Graduating senior is ready to use her voice to influence change
When Tenille Grant started Rutgers Business School-Newark, she wanted to achieve more than good grades, she wanted her voice to help effect change.
It didn’t take her long. As she began orientation with other members of the Business Students in Transition at Rutgers (B-STAR) Program in the late summer of 2020, an anti-racist movement was sweeping the nation after George Floyd’s murder. Sensing a need for conversation, Grant set up safe space sessions where she and her classmates could share their thoughts and feelings about what was happening around them.
“I was very happy that I got into the B-Star program because it was the first place that I was able to make friends and establish what I wanted to do in my collegiate experience, not only taking classes and making sure my grades were really good, but also being involved and making an impact,” Grant said.
After some initial concerns that the pandemic would thwart her goal of being involved on campus – conversations and classes happened over Zoom for her entire first year – Grant joined Women BUILD. Later, she took on other roles in student organizations. Her involvement earned her a 2023 Distinguished Leadership Award. The award is presented annually to one Rutgers Business School graduate student and to a graduating senior from each of the school’s two campuses.
Shannon Brantly, an academic adviser at Rutgers Business School-Newark, nominated Grant for the award based on her academic achievements and her “natural ability to lead by example and empower those around her.”
“Tenille possesses a remarkable personality that resonates with others,” Brantly said. “She consistently goes above and beyond in her academic pursuits, showcasing her exceptional intellectual capabilities and dedication to learning.”
Grant thrived on Women BUILD’s mission of empowering young women for the work world. “This program teaches us that we should have a voice and to not be afraid to use that voice,” she said. “It sets us up for success.”
She took a seat on the executive board for Women BUILD, serving as alumni relations director. She also served as vice president of the university campus organization, Pretty, Educated, Young and Thriving (P.E.Y.T) Womyn, and was the social media coordinator for the Black Organization of Students at Rutgers University-Newark.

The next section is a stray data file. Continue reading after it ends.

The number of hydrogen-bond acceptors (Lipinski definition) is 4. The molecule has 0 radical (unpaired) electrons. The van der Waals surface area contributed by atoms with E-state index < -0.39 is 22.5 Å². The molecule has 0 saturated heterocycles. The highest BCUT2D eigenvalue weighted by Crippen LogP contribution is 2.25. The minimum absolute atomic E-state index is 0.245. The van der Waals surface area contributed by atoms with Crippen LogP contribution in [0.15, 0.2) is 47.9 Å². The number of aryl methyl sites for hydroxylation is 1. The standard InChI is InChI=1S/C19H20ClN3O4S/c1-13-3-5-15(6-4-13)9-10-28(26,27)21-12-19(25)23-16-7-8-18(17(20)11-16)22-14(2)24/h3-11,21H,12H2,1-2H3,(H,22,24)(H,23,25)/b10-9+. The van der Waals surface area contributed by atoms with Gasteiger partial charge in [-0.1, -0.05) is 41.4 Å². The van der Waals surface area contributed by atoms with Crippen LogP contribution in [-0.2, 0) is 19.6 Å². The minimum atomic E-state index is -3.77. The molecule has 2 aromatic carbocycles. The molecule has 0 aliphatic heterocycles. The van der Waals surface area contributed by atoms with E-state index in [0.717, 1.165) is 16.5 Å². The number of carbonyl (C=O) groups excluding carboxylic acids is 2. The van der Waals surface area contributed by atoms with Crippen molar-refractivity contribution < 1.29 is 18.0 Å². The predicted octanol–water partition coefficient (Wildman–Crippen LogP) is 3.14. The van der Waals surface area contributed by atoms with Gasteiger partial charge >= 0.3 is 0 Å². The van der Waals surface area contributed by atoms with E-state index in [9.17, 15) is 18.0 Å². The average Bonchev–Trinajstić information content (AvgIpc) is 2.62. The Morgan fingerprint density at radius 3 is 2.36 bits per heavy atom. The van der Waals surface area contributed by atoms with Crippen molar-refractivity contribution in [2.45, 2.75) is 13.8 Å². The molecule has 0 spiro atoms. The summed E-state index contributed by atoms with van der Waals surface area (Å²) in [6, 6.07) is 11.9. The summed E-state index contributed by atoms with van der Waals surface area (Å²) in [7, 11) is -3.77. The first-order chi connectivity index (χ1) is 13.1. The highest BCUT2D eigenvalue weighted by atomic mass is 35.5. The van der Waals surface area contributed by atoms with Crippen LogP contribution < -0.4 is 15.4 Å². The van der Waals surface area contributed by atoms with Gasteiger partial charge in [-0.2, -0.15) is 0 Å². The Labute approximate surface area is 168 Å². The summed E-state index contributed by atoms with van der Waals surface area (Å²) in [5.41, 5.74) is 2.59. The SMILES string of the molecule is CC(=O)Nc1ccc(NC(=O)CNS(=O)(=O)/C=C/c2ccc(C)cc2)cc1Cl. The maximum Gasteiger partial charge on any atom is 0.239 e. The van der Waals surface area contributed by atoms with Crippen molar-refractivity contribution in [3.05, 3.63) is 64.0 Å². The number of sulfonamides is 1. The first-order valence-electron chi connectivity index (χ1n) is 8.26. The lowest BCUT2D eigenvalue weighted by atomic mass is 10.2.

Meanwhile, she had set a goal to complete her marketing major and a minor in social justice from the Honors Living Learning Community at Rutgers-Newark in three years. While she was getting more involved, she was taking six courses a semester plus classes during winter and summer breaks.
She felt the most challenged in achieving that goal last spring, she said, when it was time to apply for internships. “I knew I had to get an internship in order to come out in three years and have a full-time job lined up,” Grant said. “It was a lot of pressure.”
After a telephone conversation with a talent acquisition leader at the digital learning company SkillSoft, Grant was asked to complete a survey. That got her a face-to-face meeting with a hiring manager about a content marketing role. It also gave her an opportunity to express her passion for social justice and talk about a certificate in leadership she was earning through Women BUILD.
“I feel like maybe me being a marketing major played a role, but I think that my passions really intrigued her more,” Grant said. “I think it was one of the big reasons I was able to get that internship.”
During the internship, she worked on the company’s women in tech report, which surveys female professionals in the industry on their experiences, identifies trends and practices in pay and work flexibility. She also worked closely with the chief marketing officer to produce regular podcasts, which involved copywriting and social media posts. She also worked a landing page for the women in tech report and wrote a blog to help promote it.
She will begin working full time in content marketing at SkillSoft after graduation. While mostly remote, she expects to go to the company’s offices in New York City once a week.
Grant is excited about the work and a new leadership role she will have as one of a handful of co-chairs, mostly in senior positions, on the company’s employee advocacy group for people of color. “It’s a good thing for me to have a voice there, especially as someone who is from a different generation," she said. "I think sometimes we have different perspectives on things."
As she prepared for a senior parade and two graduation ceremonies at Rutgers in May, Grant wasn’t nostalgic, only excited about the future. “This is the part of my life I feel I’ve always been waiting for,” she said.
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